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Diagnosis

Angiostrongylus cantonensis

Diagnosing A. cantonensis infections can be difficult, in part because there are no readily available blood tests. Important clues that could lead to the diagnosis of infection are a history of travel to where the parasite is known to be found and ingestion of raw or undercooked snails, slugs, or possibly transport hosts (such as frogs, fresh water shrimp or land crabs) in those areas. A high level of eosinophils, a blood cell that can be elevated in the presence of a parasite, in the blood or in the fluid that surrounds the brain can be another important clue. Persons worried that they might be infected should consult their health care provider.

Angiostrongylus costaricensis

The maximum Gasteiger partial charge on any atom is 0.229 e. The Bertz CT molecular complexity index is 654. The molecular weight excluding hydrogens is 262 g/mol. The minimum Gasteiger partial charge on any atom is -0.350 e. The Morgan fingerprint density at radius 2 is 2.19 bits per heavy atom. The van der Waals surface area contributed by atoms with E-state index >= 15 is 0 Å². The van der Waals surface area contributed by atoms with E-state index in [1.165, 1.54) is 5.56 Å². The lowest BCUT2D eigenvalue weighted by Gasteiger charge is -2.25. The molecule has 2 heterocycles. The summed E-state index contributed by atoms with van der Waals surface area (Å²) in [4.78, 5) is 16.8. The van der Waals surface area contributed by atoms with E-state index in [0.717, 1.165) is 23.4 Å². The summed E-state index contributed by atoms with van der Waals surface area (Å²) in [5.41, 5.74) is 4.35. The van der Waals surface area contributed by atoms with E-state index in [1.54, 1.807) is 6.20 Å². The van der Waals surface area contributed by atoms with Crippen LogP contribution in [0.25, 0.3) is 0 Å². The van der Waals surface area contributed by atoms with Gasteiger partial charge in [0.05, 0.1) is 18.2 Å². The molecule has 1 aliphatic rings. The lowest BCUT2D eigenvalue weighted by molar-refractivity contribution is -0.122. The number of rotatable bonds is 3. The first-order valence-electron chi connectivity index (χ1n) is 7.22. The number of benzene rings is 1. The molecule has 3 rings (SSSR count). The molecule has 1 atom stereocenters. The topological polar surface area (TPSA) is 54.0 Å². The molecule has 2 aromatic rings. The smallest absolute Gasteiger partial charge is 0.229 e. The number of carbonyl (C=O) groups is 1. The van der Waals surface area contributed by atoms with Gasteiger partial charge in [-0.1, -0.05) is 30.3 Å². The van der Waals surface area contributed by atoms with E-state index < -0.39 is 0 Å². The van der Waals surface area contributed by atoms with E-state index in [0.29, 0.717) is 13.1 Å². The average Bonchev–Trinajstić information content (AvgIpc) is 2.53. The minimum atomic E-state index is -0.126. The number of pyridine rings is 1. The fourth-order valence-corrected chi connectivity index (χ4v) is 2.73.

Diagnosing A. costaricensis infections can be difficult, in part because there are no readily available blood tests. Important clues that could lead to the diagnosis of infection are a history of travel to where the parasite is known to be found and ingestion of raw or undercooked slugs or food contaminated by infected slugs or their slime. A high blood level of eosinophils, a blood cell that can be elevated in the presence of a parasite, can be another important clue. Persons worried that they might be infected should consult their health care provider.

 
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  • Page last reviewed: November 2, 2010
  • Page last updated: November 2, 2010
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